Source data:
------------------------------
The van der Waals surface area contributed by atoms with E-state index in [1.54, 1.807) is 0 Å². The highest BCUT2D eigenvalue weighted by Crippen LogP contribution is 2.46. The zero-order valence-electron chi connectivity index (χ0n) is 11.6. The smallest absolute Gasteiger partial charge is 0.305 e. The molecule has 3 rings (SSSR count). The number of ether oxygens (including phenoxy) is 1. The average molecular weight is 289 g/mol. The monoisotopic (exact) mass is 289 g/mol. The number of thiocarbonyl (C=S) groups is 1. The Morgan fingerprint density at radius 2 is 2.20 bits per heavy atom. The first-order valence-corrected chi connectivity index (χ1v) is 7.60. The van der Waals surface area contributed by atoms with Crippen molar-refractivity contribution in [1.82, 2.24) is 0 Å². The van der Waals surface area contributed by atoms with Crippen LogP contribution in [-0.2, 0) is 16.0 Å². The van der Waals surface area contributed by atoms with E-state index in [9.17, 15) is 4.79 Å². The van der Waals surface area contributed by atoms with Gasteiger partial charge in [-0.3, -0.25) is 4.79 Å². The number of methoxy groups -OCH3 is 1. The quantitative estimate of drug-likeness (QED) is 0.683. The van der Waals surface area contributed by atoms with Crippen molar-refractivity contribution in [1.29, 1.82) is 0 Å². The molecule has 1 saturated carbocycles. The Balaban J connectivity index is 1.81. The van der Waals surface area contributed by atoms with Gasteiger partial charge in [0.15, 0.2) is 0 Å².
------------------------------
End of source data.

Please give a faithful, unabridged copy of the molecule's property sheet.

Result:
The van der Waals surface area contributed by atoms with E-state index in [1.54, 1.807) is 0 Å². The highest BCUT2D eigenvalue weighted by Crippen LogP contribution is 2.46. The zero-order valence-electron chi connectivity index (χ0n) is 11.6. The smallest absolute Gasteiger partial charge is 0.305 e. The molecule has 3 rings (SSSR count). The number of ether oxygens (including phenoxy) is 1. The average molecular weight is 289 g/mol. The monoisotopic (exact) mass is 289 g/mol. The number of thiocarbonyl (C=S) groups is 1. The Morgan fingerprint density at radius 2 is 2.20 bits per heavy atom. The first-order valence-corrected chi connectivity index (χ1v) is 7.60. The van der Waals surface area contributed by atoms with Crippen molar-refractivity contribution in [1.82, 2.24) is 0 Å². The van der Waals surface area contributed by atoms with Crippen LogP contribution in [-0.2, 0) is 16.0 Å². The van der Waals surface area contributed by atoms with E-state index in [9.17, 15) is 4.79 Å². The van der Waals surface area contributed by atoms with Gasteiger partial charge in [-0.3, -0.25) is 4.79 Å². The number of methoxy groups -OCH3 is 1. The quantitative estimate of drug-likeness (QED) is 0.683. The van der Waals surface area contributed by atoms with Crippen molar-refractivity contribution in [1.29, 1.82) is 0 Å². The molecule has 1 saturated carbocycles. The Balaban J connectivity index is 1.81. The van der Waals surface area contributed by atoms with Gasteiger partial charge in [0.15, 0.2) is 0 Å².